That some businesses are working on space tourism isn't that new, but something that really caught my attention recently is that university researchers are studying this? It's not just NASA and members of The Jetsons fan club.
A report on this subject by two professors was recently announced by the University of Delaware. The authors, Fred DeMicco, of UD, and Silvia Ciccarelli, from the University of Rome La Sapiena, co-wrote "Outer Space as a New Frontier for Hospitality and Tourism." They would know -- Ciccarelli is a consultant to the Italian Association of Aerospace Industries, and DeMicco is an ARAMARK Chair in the University of Delaware's Hotel, Restaurant and Institutional Management Program. (Aramark is an international company specializing in food services for stadiums, arenas, campuses, businesses, schools and someday... space stations?)
So who will be traveling in outer space, two years from now? We'll give you the scoop. (Quick, someone bookmark this story and check back in two years and see if this pans out)According to what DeMicco said in a press release, "This is a destination for the 'extreme tourists'--tourists who want the ultimate new travel adventure and the thrill of outer space. They want something new and interesting -- the room with the best view of Earth from space."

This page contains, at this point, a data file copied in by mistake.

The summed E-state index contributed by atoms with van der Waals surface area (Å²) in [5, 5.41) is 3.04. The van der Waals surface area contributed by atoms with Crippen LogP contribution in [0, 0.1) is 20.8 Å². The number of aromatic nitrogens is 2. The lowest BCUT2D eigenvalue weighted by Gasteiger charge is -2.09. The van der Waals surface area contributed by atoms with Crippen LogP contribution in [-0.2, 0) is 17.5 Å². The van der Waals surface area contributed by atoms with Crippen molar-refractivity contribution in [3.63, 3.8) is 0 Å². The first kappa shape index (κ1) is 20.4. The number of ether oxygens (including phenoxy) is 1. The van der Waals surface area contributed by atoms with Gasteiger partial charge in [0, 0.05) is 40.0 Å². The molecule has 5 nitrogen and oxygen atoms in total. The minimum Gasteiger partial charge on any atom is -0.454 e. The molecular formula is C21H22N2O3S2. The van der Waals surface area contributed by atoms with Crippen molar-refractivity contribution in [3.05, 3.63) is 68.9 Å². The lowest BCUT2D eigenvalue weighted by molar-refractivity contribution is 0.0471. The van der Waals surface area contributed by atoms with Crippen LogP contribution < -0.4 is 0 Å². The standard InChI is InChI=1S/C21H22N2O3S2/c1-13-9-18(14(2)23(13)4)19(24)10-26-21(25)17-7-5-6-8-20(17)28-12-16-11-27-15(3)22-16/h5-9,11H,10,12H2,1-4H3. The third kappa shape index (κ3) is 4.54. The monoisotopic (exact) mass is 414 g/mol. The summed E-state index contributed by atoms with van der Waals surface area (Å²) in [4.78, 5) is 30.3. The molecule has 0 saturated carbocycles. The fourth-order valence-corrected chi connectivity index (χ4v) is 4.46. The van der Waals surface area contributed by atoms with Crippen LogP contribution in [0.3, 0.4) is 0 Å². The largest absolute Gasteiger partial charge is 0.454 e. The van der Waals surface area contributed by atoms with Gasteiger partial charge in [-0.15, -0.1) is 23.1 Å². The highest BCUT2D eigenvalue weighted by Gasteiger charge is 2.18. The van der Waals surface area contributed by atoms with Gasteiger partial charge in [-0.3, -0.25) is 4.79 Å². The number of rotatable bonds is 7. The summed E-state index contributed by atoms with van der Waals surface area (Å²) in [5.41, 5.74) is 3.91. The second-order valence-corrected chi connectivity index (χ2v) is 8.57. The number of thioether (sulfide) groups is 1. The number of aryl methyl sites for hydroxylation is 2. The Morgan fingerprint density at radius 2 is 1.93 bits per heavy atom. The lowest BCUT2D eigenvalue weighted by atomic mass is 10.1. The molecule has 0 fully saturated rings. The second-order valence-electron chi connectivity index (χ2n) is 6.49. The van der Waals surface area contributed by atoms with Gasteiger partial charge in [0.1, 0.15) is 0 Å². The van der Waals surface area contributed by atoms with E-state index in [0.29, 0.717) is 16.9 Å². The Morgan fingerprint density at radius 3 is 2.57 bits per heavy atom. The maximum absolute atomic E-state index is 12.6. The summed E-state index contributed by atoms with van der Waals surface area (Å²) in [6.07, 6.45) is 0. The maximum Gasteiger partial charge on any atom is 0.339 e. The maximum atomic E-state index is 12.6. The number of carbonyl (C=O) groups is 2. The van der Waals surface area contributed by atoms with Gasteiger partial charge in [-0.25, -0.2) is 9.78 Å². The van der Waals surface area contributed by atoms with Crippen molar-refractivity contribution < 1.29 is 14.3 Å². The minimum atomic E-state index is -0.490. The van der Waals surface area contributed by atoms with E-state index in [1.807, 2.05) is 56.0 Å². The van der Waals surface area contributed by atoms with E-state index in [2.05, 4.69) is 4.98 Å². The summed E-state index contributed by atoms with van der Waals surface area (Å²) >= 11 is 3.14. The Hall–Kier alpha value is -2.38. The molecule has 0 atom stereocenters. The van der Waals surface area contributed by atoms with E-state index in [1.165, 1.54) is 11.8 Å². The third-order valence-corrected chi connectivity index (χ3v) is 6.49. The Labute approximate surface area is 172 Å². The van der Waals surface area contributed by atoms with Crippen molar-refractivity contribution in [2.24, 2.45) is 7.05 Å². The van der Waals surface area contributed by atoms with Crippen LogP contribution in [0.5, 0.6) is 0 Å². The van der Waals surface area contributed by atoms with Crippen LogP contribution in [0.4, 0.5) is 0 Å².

And when is all this likely to happen? Well, if the professors are right, mark these dates on your calendar:
2010 -- You'll start seeing some travel guides advertising space travel. (Yeah, just two years from now.)
2010-2015 -- Suborbital trips will be available to tourists, with the price going down from the millions for two weeks to eventually shorter journeys for a more reasonable $80,000. (Hey, when you think about the price for gas these days, maybe that's almost a deal.)
2021 -- An expected 13,000 passengers a year will be taking trips into space, generating revenues of $700 million annually.
2025 -- Hotels in space. (Start booking reservations early.)
Geoff Williams is a business journalist, primarily for Entrepreneur magazine, and the author of C.C. Pyle's Amazing Foot Race: The True Story of the 1928 Coast-to-Coast Run Across America (Rodale, 2007).
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